David Hassell is the CEO at 15Five, a software development company in San Francisco. He recently shopped around for a retirement plan for his 18 employees. The process left him confused and frustrated.

He’d read a book about retirement plan participants paying too much for their 401(k) plans to the detriment of their retirement savings, so he wanted to avoid companies with high fees. But in looking around, he found it very difficult to figure out what all of the fees were and what the providers were doing to earn them.

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“Lots of times they are hidden fees but you, as a business owner, are a fiduciary and responsible for providing good investment opportunities for employees,” he says. Sometimes “companies maybe are not as transparent. You don’t really know what all the fees are, and are potentially exposing yourself to liability and providing a drag on employees’ savings potential.”

Hassell spoke to companies that offer more traditional 401(k) plans and others that offer more automated solutions. He eventually settled on San Francisco-based Ubiquity Retirement + Savings, a full-service third-party administrator and recordkeeper, because he felt they were the most honest about their fees. They charge a flat fee of $4 a month per employee.

Hassell was wary of individuals who promised to take the fiduciary duty off his shoulders in exchange for a hefty fee, usually more than 50 basis points.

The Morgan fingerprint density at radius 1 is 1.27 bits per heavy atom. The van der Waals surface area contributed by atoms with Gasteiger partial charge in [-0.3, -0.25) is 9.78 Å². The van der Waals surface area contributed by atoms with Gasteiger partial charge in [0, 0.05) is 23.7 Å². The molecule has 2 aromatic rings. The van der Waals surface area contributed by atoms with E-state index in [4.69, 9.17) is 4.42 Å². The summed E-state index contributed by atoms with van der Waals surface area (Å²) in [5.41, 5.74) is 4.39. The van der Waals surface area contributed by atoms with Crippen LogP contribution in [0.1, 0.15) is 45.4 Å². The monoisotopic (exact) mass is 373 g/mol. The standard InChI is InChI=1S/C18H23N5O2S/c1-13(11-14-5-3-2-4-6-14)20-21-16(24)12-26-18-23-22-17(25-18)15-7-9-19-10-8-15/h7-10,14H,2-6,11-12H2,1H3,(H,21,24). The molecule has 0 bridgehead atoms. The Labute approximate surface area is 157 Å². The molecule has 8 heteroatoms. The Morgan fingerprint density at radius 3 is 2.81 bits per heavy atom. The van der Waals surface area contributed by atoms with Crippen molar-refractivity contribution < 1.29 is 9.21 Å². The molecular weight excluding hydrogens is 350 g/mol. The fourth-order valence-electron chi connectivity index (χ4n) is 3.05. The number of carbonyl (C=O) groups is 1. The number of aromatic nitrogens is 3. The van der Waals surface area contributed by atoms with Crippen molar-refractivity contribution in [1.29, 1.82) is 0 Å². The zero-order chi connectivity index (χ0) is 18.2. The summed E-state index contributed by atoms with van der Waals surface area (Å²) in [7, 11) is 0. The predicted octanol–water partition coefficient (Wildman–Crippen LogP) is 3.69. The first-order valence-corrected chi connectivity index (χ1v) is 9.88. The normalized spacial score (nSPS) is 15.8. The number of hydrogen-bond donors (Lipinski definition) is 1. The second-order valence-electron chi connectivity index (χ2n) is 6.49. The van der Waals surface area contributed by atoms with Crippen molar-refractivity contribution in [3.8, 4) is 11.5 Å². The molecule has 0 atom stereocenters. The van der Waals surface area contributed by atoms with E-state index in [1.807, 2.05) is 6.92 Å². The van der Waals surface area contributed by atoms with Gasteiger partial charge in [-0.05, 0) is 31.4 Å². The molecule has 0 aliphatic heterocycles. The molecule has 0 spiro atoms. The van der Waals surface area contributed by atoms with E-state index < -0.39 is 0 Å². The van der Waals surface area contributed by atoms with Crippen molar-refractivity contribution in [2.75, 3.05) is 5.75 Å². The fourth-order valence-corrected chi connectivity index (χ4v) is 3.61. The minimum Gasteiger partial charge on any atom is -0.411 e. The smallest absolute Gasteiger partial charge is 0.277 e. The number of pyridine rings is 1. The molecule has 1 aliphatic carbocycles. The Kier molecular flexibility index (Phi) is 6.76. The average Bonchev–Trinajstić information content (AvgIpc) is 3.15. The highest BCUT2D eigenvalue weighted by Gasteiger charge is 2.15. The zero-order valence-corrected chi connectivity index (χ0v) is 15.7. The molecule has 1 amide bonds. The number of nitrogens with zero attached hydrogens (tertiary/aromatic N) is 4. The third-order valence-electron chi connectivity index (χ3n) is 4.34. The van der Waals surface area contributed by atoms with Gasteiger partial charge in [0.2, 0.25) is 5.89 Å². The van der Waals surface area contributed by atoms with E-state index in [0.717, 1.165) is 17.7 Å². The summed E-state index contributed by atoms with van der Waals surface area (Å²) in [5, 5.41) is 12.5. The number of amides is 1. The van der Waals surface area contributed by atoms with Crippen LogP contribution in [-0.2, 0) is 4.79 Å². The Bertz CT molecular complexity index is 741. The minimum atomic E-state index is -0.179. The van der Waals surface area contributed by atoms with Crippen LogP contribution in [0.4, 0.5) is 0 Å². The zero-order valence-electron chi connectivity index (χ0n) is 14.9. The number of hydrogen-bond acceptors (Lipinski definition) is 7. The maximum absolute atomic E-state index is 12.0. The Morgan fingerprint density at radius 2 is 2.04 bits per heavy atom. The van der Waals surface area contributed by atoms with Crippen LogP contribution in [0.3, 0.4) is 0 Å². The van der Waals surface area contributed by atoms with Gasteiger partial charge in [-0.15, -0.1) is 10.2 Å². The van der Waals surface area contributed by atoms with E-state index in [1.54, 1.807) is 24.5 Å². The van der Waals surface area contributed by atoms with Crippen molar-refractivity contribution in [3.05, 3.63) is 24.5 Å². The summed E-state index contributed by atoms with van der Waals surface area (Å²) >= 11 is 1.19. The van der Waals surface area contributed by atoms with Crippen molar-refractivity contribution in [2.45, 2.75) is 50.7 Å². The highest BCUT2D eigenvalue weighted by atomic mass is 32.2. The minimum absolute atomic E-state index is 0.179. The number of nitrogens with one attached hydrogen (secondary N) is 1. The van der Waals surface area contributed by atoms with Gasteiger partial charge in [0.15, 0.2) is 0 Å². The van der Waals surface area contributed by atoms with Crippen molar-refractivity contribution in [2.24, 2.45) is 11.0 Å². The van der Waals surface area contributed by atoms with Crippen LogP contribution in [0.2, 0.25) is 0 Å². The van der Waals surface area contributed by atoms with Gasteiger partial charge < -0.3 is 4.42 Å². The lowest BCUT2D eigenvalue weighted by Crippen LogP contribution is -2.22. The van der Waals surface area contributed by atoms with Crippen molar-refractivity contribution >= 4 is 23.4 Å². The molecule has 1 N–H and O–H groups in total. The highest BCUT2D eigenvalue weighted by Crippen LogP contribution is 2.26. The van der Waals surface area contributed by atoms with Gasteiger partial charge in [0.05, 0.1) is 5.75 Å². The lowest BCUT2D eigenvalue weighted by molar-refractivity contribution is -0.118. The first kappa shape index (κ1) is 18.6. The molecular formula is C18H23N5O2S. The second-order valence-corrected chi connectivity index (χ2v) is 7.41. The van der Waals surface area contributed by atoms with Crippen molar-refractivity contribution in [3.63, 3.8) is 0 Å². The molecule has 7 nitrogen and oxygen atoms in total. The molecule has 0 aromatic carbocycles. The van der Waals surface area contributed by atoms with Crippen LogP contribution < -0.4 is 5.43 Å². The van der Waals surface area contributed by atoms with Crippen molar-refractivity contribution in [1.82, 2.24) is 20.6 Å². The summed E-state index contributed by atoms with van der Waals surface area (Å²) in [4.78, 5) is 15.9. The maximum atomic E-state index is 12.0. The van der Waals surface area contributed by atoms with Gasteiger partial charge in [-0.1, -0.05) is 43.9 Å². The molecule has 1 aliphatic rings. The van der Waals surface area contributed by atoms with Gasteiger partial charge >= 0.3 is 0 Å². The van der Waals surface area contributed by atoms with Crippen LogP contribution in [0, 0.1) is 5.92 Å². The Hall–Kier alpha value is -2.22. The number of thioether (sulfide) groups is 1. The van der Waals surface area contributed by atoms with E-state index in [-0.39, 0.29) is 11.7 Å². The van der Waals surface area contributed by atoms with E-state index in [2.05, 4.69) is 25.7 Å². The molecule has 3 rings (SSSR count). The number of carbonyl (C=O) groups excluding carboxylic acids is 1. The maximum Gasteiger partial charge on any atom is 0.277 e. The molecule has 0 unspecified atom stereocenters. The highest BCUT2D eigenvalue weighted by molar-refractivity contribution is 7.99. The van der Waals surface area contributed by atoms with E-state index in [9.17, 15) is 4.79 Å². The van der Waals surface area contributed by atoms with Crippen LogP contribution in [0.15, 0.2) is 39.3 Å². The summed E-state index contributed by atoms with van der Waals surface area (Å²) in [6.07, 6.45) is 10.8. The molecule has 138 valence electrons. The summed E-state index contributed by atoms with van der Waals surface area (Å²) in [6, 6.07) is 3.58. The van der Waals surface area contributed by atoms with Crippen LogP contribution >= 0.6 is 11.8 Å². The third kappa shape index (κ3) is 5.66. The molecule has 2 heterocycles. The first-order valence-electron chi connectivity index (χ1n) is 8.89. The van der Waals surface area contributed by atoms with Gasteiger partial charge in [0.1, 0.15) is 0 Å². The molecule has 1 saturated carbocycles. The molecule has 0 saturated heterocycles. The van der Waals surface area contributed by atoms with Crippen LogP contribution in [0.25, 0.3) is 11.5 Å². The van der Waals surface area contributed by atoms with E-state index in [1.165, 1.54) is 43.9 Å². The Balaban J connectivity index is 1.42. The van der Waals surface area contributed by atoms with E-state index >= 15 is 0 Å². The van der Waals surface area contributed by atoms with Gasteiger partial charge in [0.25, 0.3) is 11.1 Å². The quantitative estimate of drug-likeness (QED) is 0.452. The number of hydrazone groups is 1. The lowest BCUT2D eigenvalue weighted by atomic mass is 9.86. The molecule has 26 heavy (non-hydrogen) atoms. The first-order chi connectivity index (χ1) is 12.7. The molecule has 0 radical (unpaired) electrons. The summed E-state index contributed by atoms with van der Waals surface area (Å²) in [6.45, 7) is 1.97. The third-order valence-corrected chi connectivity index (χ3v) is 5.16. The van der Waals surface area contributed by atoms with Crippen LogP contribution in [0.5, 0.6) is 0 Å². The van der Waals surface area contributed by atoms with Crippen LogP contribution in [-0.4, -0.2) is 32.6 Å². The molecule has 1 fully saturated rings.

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The reality is, the employer is still the fiduciary, Hassell says. “I can’t get away from that by picking someone else.”

401(k) companies need to do a better job of explaining what they are doing to earn the fees they’re getting, he says.

“When you look at that half percent over 20 years of compounding, that is a significant amount of drag for basically no value,” he believes.

Ubiquity uses a proprietary platform and softwar and handles all documents, compliance, daily plan administration, Form 5500s and everything in between.

Founder and CEO Chad Parks says he welcomes new entrants into the 401(k) space, including robo-advisers such as Betterment, which made a big splash earlier in the year when it announced a 401(k) offering for businesses.

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“It legitimizes that there is a huge need, and it shows that technology can make things more accessible and more affordable,” he says.

And while some in the 401(k) industry have called robo-advisers market “disruptors,” Parks is more skeptical.

“That’s a generous statement,” he says. “In that instance, time will tell. But I think people perceive it as disruptive because people other than us are interested in the space. No one I’ve seen has gotten any massive game-changing approach to this, mainly because we are all limited to what the regulations are and what the reality is. We’re creating a bunch of new front doors. Behind it all, it is still the same thing.”

Many of the companies that have jumped into the automated retirement account space, like Wealthfront,  serve IRAs and rollovers from 401(k)s to IRAs.

Others, such as blooom, focus primarily on 401(k)s or 403(b)s. “They are a large market. An unserved market,” says Chris Costello, co-founder and CEO of blooom, which is based in Overland Park, Kansas. “I think we will develop a big brand name for ourselves in the years to come.”

Paula Aven Gladych is a freelance writer based in Denver.

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